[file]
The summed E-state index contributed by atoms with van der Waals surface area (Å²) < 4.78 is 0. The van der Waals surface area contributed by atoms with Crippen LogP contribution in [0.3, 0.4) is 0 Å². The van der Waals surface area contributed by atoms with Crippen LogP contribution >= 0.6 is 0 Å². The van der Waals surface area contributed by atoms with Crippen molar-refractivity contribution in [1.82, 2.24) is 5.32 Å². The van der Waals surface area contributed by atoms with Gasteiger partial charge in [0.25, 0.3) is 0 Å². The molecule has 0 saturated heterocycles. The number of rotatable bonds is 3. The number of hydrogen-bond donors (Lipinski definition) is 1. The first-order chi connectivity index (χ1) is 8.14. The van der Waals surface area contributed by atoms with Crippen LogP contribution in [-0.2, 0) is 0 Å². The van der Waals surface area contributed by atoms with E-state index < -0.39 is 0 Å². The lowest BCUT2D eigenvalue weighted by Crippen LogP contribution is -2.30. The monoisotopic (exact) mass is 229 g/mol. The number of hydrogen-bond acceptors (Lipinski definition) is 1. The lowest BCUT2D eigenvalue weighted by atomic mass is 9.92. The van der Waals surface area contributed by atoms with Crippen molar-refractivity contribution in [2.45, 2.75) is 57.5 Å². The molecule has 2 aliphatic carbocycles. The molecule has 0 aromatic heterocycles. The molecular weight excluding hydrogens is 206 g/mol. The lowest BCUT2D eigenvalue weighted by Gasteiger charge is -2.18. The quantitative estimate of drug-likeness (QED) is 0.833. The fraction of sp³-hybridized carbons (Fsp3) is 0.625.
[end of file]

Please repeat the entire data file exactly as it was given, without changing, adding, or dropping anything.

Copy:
The summed E-state index contributed by atoms with van der Waals surface area (Å²) < 4.78 is 0. The van der Waals surface area contributed by atoms with Crippen LogP contribution in [0.3, 0.4) is 0 Å². The van der Waals surface area contributed by atoms with Crippen LogP contribution >= 0.6 is 0 Å². The van der Waals surface area contributed by atoms with Crippen molar-refractivity contribution in [1.82, 2.24) is 5.32 Å². The van der Waals surface area contributed by atoms with Gasteiger partial charge in [0.25, 0.3) is 0 Å². The molecule has 0 saturated heterocycles. The number of rotatable bonds is 3. The number of hydrogen-bond donors (Lipinski definition) is 1. The first-order chi connectivity index (χ1) is 8.14. The van der Waals surface area contributed by atoms with Crippen LogP contribution in [-0.2, 0) is 0 Å². The van der Waals surface area contributed by atoms with E-state index < -0.39 is 0 Å². The lowest BCUT2D eigenvalue weighted by Crippen LogP contribution is -2.30. The monoisotopic (exact) mass is 229 g/mol. The number of hydrogen-bond acceptors (Lipinski definition) is 1. The lowest BCUT2D eigenvalue weighted by atomic mass is 9.92. The van der Waals surface area contributed by atoms with Crippen molar-refractivity contribution in [2.45, 2.75) is 57.5 Å². The molecule has 2 aliphatic carbocycles. The molecule has 0 aromatic heterocycles. The molecular weight excluding hydrogens is 206 g/mol. The lowest BCUT2D eigenvalue weighted by Gasteiger charge is -2.18. The quantitative estimate of drug-likeness (QED) is 0.833. The fraction of sp³-hybridized carbons (Fsp3) is 0.625.